.Local government agency behind schedule to remove mariners anchored in Richardson Bay

The Richardson Bay Regional Agency (RBRA) issued a press release this month to recognize 2023 as a “banner year.” Many people living aboard boats anchored in Richardson Bay dispute that statement.

While the RBRA celebrates milestones reached last year, including a 27% decrease in “boats illegally anchored in Richardson Bay,” mariners still living on the anchorage say they’re worried about their future.

The sailors face two looming deadlines. By October, most of the 40 boats anchored in Richardson Bay must be removed, according to a 2021 agreement between the RBRA and the San Francisco Bay Conservation and Development Commission (BCDC), a state agency. The few in the Safe and Seaworthy program may stay until October 2026. After that, the regulation limiting vessels to a 72-hour stay in Richardson Bay will be enforced for all.

Mariners who live on the anchorage, often referred to as anchor outs, wax eloquently about their love of nature and the nautical lifestyle. Yet they also admit that they can’t afford the hefty price tag to rent a marina slip or apartment in Marin County—ranked as the 4th wealthiest county in the nation by a 2023 SmartAsset study.

In May, the RBRA threw a lifeline to the sailors by launching a state-funded program to secure temporary housing vouchers for those meeting eligibility requirements. The RBRA and the Marin Housing Authority have said that those who receive the temporary housing will transition to a Section 8 housing voucher, which doesn’t have an expiration date.

Initially, the program aimed to house 17 anchor outs a year for the next three years. But it got off to a slow start because the case management team from Episcopal Community Services (ECS) didn’t come on board until October. Consequently, 2023 saw only four people housed.

About 35 people currently living in Richardson Bay qualify for the housing program. Fortunately, the pace is picking up for voucher distribution, but not fast enough to meet the October 2024 deadline.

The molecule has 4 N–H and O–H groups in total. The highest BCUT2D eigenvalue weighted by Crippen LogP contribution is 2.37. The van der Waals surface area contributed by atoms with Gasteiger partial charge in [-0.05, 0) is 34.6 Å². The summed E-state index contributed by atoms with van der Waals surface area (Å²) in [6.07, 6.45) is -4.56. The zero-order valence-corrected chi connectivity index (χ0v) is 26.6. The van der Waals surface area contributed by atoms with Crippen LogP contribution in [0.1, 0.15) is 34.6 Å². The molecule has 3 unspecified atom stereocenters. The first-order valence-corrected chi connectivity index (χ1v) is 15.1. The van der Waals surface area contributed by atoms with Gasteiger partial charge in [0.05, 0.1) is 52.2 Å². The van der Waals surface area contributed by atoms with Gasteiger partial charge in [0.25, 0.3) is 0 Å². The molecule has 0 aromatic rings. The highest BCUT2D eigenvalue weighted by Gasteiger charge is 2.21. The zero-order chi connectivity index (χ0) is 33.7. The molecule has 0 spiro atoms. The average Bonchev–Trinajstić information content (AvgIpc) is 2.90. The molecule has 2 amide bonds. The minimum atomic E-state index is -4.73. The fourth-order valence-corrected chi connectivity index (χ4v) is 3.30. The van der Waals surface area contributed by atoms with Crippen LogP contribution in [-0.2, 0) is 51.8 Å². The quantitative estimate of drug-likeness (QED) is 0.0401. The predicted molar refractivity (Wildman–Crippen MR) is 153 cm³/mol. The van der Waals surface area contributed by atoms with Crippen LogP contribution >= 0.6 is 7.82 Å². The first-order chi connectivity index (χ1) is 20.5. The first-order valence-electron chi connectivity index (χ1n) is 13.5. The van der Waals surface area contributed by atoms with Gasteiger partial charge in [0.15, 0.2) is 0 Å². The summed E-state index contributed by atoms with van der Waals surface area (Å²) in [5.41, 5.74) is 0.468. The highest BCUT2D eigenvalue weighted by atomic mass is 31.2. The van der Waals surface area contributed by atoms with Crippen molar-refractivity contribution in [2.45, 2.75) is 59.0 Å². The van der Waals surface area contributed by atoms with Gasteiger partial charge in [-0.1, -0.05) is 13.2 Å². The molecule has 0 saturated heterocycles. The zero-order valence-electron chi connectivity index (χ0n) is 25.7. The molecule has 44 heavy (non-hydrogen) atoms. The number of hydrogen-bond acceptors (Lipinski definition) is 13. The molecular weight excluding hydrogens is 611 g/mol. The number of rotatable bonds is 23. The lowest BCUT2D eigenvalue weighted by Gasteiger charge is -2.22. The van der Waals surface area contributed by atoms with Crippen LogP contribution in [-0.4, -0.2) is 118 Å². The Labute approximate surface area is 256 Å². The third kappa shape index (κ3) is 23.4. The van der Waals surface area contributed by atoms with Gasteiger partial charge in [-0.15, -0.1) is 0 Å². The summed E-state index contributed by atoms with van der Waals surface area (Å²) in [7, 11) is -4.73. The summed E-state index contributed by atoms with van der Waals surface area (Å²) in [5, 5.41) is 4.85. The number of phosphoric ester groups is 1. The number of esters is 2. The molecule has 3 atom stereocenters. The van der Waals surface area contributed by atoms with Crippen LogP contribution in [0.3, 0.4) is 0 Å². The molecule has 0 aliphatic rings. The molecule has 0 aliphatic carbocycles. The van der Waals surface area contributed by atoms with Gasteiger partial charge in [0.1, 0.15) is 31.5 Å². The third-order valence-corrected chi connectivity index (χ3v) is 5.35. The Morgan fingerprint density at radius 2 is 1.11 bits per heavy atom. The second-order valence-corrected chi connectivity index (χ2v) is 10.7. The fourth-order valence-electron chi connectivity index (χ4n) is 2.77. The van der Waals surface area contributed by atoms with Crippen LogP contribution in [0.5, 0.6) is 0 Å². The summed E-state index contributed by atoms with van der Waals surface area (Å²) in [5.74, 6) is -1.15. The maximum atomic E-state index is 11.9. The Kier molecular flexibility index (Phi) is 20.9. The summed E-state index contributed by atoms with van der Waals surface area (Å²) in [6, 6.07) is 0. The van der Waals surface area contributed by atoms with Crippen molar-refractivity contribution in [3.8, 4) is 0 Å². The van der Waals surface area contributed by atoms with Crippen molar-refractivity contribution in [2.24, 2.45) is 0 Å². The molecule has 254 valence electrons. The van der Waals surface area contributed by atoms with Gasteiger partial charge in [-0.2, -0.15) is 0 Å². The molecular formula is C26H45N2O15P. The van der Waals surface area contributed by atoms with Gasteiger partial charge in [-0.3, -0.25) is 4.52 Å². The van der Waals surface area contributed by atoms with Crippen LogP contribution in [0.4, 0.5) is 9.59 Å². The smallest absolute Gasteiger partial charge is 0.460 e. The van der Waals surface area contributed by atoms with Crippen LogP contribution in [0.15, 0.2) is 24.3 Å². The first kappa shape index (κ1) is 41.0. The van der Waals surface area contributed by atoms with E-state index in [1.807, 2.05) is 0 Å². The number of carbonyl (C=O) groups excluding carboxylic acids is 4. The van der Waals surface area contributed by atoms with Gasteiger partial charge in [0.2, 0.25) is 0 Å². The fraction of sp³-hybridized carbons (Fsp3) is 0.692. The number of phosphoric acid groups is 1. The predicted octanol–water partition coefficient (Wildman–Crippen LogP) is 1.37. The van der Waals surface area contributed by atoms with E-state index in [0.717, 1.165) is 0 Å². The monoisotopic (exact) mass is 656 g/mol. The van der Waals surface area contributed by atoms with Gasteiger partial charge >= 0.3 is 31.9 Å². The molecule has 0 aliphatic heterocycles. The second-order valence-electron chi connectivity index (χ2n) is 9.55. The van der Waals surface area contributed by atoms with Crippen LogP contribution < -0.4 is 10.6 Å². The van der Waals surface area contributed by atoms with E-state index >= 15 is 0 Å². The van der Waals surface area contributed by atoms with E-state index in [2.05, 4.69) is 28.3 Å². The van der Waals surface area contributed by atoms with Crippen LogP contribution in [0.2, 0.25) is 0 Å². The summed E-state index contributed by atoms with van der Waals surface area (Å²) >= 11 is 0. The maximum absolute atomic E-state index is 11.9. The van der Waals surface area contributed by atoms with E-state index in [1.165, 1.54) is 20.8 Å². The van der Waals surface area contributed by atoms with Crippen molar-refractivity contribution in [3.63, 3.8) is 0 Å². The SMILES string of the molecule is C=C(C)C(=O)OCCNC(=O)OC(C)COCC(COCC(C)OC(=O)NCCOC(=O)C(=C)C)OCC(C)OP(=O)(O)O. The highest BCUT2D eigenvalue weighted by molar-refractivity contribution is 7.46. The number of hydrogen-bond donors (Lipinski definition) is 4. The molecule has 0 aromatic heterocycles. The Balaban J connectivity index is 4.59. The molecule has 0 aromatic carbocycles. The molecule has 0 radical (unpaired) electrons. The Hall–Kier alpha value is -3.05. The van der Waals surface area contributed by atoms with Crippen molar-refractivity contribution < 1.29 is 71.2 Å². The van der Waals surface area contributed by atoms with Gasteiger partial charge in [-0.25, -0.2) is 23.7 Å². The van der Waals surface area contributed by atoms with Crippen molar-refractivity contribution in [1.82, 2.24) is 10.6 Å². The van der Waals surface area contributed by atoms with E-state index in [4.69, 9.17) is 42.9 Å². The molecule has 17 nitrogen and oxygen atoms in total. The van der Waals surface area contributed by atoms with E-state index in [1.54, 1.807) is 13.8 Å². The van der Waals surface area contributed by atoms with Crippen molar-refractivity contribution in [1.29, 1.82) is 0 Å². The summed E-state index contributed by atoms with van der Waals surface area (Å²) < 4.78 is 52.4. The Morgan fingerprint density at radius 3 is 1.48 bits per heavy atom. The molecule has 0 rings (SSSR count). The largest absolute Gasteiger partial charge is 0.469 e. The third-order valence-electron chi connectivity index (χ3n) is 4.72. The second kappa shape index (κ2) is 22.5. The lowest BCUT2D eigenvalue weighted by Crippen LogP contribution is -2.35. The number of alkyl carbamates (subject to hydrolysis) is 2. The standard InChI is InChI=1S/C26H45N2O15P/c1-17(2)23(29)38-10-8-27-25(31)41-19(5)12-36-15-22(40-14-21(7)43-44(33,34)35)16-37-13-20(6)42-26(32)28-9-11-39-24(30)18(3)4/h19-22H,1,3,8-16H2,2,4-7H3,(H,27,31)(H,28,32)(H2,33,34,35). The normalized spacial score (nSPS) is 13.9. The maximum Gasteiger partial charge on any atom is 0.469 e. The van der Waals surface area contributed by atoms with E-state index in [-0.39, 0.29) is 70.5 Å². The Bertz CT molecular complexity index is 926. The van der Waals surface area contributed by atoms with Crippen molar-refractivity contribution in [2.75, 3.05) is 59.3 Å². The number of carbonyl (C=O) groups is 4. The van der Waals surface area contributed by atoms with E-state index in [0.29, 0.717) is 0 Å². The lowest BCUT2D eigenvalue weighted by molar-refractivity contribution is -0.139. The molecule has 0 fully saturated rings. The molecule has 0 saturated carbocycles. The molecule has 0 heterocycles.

“Six people have vouchers in hand and are actively seeking housing,” Brad Gross, executive director of the RBRA, said. “We will house as many people as we can by October 2024, but there is a very good likelihood that we will be going to the BCDC to ask for an extension.”

Gross believes that another 13 vouchers can be distributed this year, in addition to the six recently issued vouchers. Contacting landlords about providing housing to people in the program is the next step—often a lengthy process.

Even with accelerated momentum, many eligible anchor outs fear that they’ll be forced from Richardson Bay before receiving housing, rendering them homeless. Gross seems confident that he can successfully negotiate with the BCDC for an extension. In fact, in three instances during the last six months, Gross has obtained extra time for mariners subject to other deadlines.

“I believe the BCDC will see the wisdom in the program,” Gross said. “It’s just timing to get people into housing. Timing and the cooperation and support of the BCDC. The program is working; just give us the time we need, and we won’t go past October 2026.”

Those words should go far in alleviating the apprehension felt by those who qualify for the housing program. However, several people living on the anchorage aren’t eligible.

Lisa McCracken, who is about 60, is falling through a crack in the RBRA’s housing program. Since 1989, she has lived aboard vessels anchored-out in Richardson Bay, with an occasional brief hiatus on land. McCracken resides on a 50-foot sport fishing yacht owned by Steve Fischer, 65, a long-time friend. They are roommates.